Interesting. So, why did you choose to cover the perspectives of generals in particular for your second book? What drew your attention to that subject?
Well, I would tell you that this book has a very clear origin. It’s written in the book—during my whole life, I’ve had a certain degree of closeness with the Colombian military world. I took a course in 2017 called the Integral Course for National Defense (CIDENAL), and it’s designed to give civilians the opportunity to contribute to, and learn from, military thoughts and strategy. A lot of politicians take that course, and in that course, there are lectures and conferences. I clearly recall one delivered by General Juan Pablo Rodríguez Barragán, who is among the interviewed in the book. He led the Colombian armed forces during most of the years of the recent peace process with FARC, so he had to deal with that whole difficult period and its challenges during the Santos administration. And he gave us a very interesting quote: “The one who wins the war is the one who writes the historical memory, and the FARC are 15 years ahead of us in writing the historical memory,” despite the fact that the FARC were clearly defeated by the military and obliged to a negotiation. So, from that point he was already aware of this danger, and the topic of historical memory and history more broadly has always drawn my attention. When I heard that quote, that was the seed for this project. I started to contact every general alive, I sat down with them; of the 16 who were then alive, I sat with 11. Two have died since, so I was privileged to speak to them on time, and that’s the book: the personal memories of the generals. There is clearly a vision, a set of memories from Colombian history, narrated by its protagonists.
Now, when you talk about the issue of historical memory and the unfortunate advantage of the FARC in that regard, what would you say is the greatest mistake in common discourse surrounding the Colombian conflict, whether domestically or internationally?
As I said before, I think before I answer it’s worth mentioning that my intention here is not to give my own point of view, but to be a vehicle for the transmission of a vision and a series of thoughts beyond my own. And I was very careful in that regard—in many ways, it was not easy, it was the defining challenge of writing this book. And I insist a lot on that word—“vehicle”—I am a vehicle.
Now, with regards to your question, I could give you a myriad of different answers, but what really draws my attention in particular is that, when you look at the official website of the Nobel Prizes, and you see their justification for the Nobel Peace Prize granted to former president Juan Manuel Santos; it says that he made great efforts to end a “civil war” in Colombia. So, for example, that’s very interesting to me, because in Colombia there is no such civil war, nor has there been a civil war for the past century. There should be an effort to change that international perception, because it’s very difficult when historical memory is built on such digressions. And so really, the book is about that: it’s about really asking what exactly Colombia has been through.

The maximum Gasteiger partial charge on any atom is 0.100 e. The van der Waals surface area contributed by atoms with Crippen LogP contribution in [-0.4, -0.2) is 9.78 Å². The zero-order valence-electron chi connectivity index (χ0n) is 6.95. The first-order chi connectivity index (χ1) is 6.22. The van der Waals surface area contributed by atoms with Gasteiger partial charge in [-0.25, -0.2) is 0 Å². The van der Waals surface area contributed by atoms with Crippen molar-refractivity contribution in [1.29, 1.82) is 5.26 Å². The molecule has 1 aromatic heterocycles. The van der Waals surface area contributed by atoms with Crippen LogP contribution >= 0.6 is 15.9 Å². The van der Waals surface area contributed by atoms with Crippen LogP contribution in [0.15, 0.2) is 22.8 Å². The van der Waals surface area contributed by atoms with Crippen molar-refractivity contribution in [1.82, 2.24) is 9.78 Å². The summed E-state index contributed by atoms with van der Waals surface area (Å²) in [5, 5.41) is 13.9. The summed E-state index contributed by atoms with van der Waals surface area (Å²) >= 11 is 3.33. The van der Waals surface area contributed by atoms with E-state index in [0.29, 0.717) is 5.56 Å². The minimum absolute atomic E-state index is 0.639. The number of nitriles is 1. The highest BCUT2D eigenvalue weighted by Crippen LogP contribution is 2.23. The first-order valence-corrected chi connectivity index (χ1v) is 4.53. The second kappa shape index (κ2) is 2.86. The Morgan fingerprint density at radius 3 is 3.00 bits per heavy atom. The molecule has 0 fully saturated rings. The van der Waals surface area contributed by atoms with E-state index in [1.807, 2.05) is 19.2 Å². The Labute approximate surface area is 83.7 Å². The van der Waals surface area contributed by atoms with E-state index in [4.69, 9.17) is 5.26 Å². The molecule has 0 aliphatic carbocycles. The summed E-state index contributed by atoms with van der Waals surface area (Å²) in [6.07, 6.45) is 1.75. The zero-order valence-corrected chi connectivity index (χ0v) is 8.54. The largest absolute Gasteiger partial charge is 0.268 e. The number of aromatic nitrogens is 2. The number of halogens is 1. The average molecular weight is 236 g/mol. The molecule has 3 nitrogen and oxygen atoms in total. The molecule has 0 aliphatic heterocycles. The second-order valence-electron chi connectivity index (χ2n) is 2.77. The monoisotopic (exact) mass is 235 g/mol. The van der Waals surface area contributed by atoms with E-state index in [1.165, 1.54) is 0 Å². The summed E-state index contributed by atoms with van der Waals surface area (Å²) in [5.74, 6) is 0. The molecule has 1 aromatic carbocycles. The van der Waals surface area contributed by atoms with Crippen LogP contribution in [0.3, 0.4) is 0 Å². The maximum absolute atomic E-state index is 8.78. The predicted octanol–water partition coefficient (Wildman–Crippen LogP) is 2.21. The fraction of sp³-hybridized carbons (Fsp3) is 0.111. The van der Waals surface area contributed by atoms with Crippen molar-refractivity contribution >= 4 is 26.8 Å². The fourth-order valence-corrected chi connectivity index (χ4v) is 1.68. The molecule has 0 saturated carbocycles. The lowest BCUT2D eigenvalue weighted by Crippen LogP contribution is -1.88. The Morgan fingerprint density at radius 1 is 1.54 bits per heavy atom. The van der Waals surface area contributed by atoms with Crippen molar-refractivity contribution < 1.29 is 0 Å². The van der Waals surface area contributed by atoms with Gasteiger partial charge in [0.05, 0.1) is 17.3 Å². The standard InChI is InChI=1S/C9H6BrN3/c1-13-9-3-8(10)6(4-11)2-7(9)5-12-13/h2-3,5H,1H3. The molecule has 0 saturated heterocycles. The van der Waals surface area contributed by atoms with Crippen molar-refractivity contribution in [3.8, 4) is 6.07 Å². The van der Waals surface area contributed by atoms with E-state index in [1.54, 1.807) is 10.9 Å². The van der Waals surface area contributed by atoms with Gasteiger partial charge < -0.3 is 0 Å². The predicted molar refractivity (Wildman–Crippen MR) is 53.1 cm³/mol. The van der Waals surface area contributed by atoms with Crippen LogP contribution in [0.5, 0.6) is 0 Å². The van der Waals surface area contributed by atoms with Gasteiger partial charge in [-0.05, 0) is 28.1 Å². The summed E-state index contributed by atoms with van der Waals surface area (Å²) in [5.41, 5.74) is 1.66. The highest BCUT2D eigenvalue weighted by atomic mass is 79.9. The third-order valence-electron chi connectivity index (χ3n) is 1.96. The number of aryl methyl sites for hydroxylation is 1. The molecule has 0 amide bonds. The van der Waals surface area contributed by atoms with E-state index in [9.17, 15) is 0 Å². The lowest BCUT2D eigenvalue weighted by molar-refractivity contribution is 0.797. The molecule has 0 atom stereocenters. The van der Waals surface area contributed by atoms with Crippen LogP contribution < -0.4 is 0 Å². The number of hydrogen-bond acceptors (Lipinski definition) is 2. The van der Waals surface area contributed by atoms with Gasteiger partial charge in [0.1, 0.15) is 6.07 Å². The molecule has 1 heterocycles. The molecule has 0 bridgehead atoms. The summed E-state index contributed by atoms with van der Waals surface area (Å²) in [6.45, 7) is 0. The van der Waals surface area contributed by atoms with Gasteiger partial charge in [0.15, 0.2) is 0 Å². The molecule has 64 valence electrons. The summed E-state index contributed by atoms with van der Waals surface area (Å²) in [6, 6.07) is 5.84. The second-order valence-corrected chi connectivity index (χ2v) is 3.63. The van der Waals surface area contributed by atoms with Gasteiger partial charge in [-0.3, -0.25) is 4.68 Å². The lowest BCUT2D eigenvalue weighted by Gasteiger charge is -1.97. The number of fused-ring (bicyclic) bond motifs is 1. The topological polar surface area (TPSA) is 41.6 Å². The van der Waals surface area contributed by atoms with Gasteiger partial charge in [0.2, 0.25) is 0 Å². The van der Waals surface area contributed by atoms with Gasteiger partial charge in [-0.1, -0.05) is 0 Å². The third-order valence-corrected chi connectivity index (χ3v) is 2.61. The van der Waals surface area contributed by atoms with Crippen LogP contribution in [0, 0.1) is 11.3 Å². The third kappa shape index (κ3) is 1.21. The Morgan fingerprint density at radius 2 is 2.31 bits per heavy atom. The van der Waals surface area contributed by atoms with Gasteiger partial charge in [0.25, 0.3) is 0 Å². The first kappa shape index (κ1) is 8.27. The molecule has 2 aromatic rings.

When you talk about Colombia not having faced a civil war recently, can you clarify for our readers what a civil war is and why conflicts like the War of a Thousand Days in Colombia and the American Civil War would be included while the Colombian experience of the past 40 years would not?
I will insist again that I am neither a historian nor a purveyor of my own opinions, but a vehicle. I just try to ask questions out of legitimate curiosity and seek out the answer. I asked the same question you asked me to the generals in the book—what do you call what Colombia went through, what is a civil war?—and you will find all of those theoretical answers there. We’ve had all sorts of generals, and a lot of them are supremely studious and strategic. For example, there’s General Ospina, who really gives a master class during his interview, and he tells us what a civil war is, because it does have a definition. The generals I interviewed variously described the Colombian armed conflict as either an insurgency or an irregular armed conflict.
Right, that makes sense. Now, returning to General Ospina, having watched the book launch where he participated alongside you, I recall him emphasizing the difference between the strategic and the tactical mentality in military affairs. Could you explain this distinction as he understands it for our readers and, returning to the idea of interdisciplinarity, do you think that this is a useful paradigm in other spheres of society, such as in your life as a businessman?
Of course, I think that’s a good question! Now, this book can be understood in many different ways. You can see it as a book about Colombian history, about war history, some may see it as a work of journalism because it has a lot of “chivas,” or fresh details, although that wasn’t what I was seeking. I was much more interested in the human side of the general in his solitude. You could define that it’s a book about leadership, but it’s also a book about strategy, because clearly, beyond your question, which I’ll get to in a moment, one does see that in the military world everything that happens is derived from a broader strategy, which then extends to the specific tactic or operation. And that’s discussed very deeply, especially in terms of how a successful general must transcend the tactical mindset and adopt a strategic mindset, something not all military officers can achieve. A general needs that. And the same thing happens in the business world, because at the end of the day, it’s also a world of leadership and strategy. A high-ranking executive without a strategy, without leadership, and without teamwork, cannot do anything. He can’t do anything. At the end, we are all nothing more than the team we lead and how we lead it, as well as the strategy we conceive of, with all of the sacrifices we need to make to deliver it. I do think it’s a very good question, and I have never had it asked to me before nor did I consider it, but it goes to show how the book can be read in so many different ways, including as a lesson in strategy and leadership.